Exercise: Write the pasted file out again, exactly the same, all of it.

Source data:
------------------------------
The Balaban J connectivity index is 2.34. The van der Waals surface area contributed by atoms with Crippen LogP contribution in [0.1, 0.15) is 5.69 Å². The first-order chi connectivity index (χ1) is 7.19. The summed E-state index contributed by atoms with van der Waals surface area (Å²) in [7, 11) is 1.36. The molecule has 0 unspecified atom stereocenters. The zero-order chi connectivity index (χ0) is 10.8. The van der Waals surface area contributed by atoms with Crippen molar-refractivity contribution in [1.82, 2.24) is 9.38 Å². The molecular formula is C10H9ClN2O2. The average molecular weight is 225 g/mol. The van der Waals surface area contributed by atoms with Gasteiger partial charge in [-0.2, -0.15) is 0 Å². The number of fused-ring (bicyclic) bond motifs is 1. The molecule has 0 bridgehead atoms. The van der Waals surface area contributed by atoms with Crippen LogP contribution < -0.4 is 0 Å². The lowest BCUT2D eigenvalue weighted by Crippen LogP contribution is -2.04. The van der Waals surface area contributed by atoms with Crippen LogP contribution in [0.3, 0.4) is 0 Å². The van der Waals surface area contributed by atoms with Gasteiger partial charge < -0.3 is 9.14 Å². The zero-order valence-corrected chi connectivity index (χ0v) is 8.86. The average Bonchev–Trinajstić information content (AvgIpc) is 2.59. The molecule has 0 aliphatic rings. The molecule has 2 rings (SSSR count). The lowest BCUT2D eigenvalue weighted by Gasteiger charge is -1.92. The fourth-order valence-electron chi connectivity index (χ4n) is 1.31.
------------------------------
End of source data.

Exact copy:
The Balaban J connectivity index is 2.34. The van der Waals surface area contributed by atoms with Crippen LogP contribution in [0.1, 0.15) is 5.69 Å². The first-order chi connectivity index (χ1) is 7.19. The summed E-state index contributed by atoms with van der Waals surface area (Å²) in [7, 11) is 1.36. The molecule has 0 unspecified atom stereocenters. The zero-order chi connectivity index (χ0) is 10.8. The van der Waals surface area contributed by atoms with Crippen molar-refractivity contribution in [1.82, 2.24) is 9.38 Å². The molecular formula is C10H9ClN2O2. The average molecular weight is 225 g/mol. The van der Waals surface area contributed by atoms with Gasteiger partial charge in [-0.2, -0.15) is 0 Å². The number of fused-ring (bicyclic) bond motifs is 1. The molecule has 0 bridgehead atoms. The van der Waals surface area contributed by atoms with Crippen LogP contribution < -0.4 is 0 Å². The lowest BCUT2D eigenvalue weighted by Crippen LogP contribution is -2.04. The van der Waals surface area contributed by atoms with Crippen LogP contribution in [0.3, 0.4) is 0 Å². The van der Waals surface area contributed by atoms with Gasteiger partial charge < -0.3 is 9.14 Å². The zero-order valence-corrected chi connectivity index (χ0v) is 8.86. The average Bonchev–Trinajstić information content (AvgIpc) is 2.59. The molecule has 0 aliphatic rings. The molecule has 2 rings (SSSR count). The lowest BCUT2D eigenvalue weighted by Gasteiger charge is -1.92. The fourth-order valence-electron chi connectivity index (χ4n) is 1.31.